Towards the middle of last year, my sister asked me a question. She had a few quid that she wanted to invest for her kids’ future. She reckoned I could help. That makes three family members I’m now helping with their investing. It mightn’t be ‘career risk’, exactly, but it certainly ups the stakes over Christmas dinner! (I really should think about that — my income, my retirement and my family relationships all hinge on how well I do my job… no pressure, right?) Anyway, she seemed to think I could help, and I was…
Towards the middle of last year, my sister asked me a question.
She had a few quid that she wanted to invest for her kids’ future. She reckoned I could help.
That makes three family members I’m now helping with their investing. It mightn’t be ‘career risk’, exactly, but it certainly ups the stakes over Christmas dinner!
(I really should think about that — my income, my retirement and my family relationships all hinge on how well I do my job… no pressure, right?)
Anyway, she seemed to think I could help, and I was only too happy to lend a hand.
It wasn’t ‘sheep station’ money, so I wanted to keep brokerage low.
They’re all pre-teen, so they have time on their sides.
I didn’t want her to have to trade in and out, so I was looking for investments that were buy-to-hold (I’d say ‘buy and hold’, but the narks like to characterise that as ‘never selling under any circumstances’, so I use the former description to make the intent clearer).
I wanted her to be diversified, by industry, geography and currency, so that no one variable would have an outsized impact on the money she had earmarked for the kids.
Volatility wasn’t — in and of itself — a big deal. I’ve seen people end up with mediocre returns after paying up for ‘volatility protection’ — it’s an expensive way to end up with less money.
So, with that in mind, I went looking. And I ended up with one growth machine, and one slow and steady investment.
Given the concentration of the Australian market, I looked overseas. To the companies and industries that are — quite literally — inventing tomorrow. The businesses that make devices, applications, and tools that didn’t even exist a decade ago. And will likely be supplanted by this time next decade, too.
And the companies that are soaking up more and more of our time and, yes, money. Companies like Amazon, Alphabet (parent company of Google), Apple, Facebook, Netflix, and plenty besides. I use at least one of those companies every day. I dare say more of us will be using more of them more frequently over time, too. (I own shares in Amazon and Alphabet, for the record.)
Of course, splitting her cash across them would be both difficult (brokerage would be a killer), would require a heap of time to follow, and add paperwork and an international brokerage account — not ideal, given that we didn’t want her to have to trade too often.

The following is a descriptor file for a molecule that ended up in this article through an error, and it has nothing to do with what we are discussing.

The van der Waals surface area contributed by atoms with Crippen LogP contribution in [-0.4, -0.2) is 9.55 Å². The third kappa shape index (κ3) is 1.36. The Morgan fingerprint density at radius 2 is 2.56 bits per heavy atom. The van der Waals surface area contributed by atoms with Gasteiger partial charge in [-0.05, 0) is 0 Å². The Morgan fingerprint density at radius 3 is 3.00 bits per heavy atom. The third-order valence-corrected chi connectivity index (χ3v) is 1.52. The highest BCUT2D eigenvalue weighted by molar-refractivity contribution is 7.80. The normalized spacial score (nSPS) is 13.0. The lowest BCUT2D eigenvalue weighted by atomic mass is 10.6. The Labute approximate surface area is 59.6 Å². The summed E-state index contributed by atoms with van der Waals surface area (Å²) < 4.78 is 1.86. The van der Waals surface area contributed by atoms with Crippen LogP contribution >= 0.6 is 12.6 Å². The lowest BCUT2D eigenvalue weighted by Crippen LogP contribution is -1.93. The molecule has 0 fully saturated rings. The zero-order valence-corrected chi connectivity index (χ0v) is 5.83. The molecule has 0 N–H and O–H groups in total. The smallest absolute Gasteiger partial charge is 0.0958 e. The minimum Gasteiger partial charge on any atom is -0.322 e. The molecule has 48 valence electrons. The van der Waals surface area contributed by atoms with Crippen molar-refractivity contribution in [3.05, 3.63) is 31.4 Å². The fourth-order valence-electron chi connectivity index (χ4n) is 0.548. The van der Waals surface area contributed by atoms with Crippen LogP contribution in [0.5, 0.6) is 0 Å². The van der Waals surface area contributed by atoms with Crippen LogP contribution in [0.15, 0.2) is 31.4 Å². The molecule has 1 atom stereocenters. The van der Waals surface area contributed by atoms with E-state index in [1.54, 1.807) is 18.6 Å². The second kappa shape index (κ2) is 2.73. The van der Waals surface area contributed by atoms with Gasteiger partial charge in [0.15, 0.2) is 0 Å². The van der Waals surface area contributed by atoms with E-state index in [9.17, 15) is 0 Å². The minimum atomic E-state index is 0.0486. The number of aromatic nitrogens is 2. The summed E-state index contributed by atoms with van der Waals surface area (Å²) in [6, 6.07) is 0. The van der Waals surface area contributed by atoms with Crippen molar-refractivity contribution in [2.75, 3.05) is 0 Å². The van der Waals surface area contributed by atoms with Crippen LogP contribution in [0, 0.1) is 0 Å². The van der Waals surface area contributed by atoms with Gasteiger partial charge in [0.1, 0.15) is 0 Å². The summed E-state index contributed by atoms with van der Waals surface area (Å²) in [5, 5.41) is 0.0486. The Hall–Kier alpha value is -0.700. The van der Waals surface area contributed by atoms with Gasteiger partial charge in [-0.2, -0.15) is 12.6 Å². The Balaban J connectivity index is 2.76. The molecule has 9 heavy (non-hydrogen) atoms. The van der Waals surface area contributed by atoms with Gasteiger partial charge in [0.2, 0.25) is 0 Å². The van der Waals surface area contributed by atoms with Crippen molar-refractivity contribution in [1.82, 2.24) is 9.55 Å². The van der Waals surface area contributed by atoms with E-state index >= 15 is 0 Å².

The answer was the Betashares NASDAQ 100 ETF (ASX: NDQ) — giving her a one-stop shop to the tech titans of today… and tomorrow. I say ‘tomorrow’ because the great thing about an index ETF is that if new, bigger, better companies turn up, they’ll take their place in that very index. So it’s self-balancing, in a sense.
Right, that’s half of the job done. Now, what about Australia?
Well, as I said, I didn’t want too much concentration. And I love the idea of super-low-cost index funds, but any Australian-focussed ETF would be somewhere between one-third and 40% financial services companies.
Think: Big 4 banks, Macquarie, the second-tier commercial banks, a handful of insurers and some fund managers. But mostly, the Big 4 banks.
I don’t love that industry. And I especially don’t love them making up close to $2 in every $5 when it comes to the ASX by market capitalisation.
So an ASX 200 or ASX 300 ETF was out.
And most Listed Investment Companies (LICs) were out, too. After all, they tend to have roughly representative weightings, meaning I’d still end up with a big chunk of the big banks. No, thank you.
My attention fell to another company, which is part listed investment company, part conglomerate: Washington H. Soul Pattinson (ASX: SOL). I’ve followed the company for years, and I own shares. I’ve met members of the Millner family, the head of which, Robert Millner, is the fourth generation to run the company. And I’ve met the company’s CEO, Todd Barlow.
The Millners are reported to have most of their family wealth tied up in the company. They run it for the long term. And their track record is excellent. It’s a combination of wholly-owned businesses, large controlling stakes in other companies, and a sizeable equity portfolio.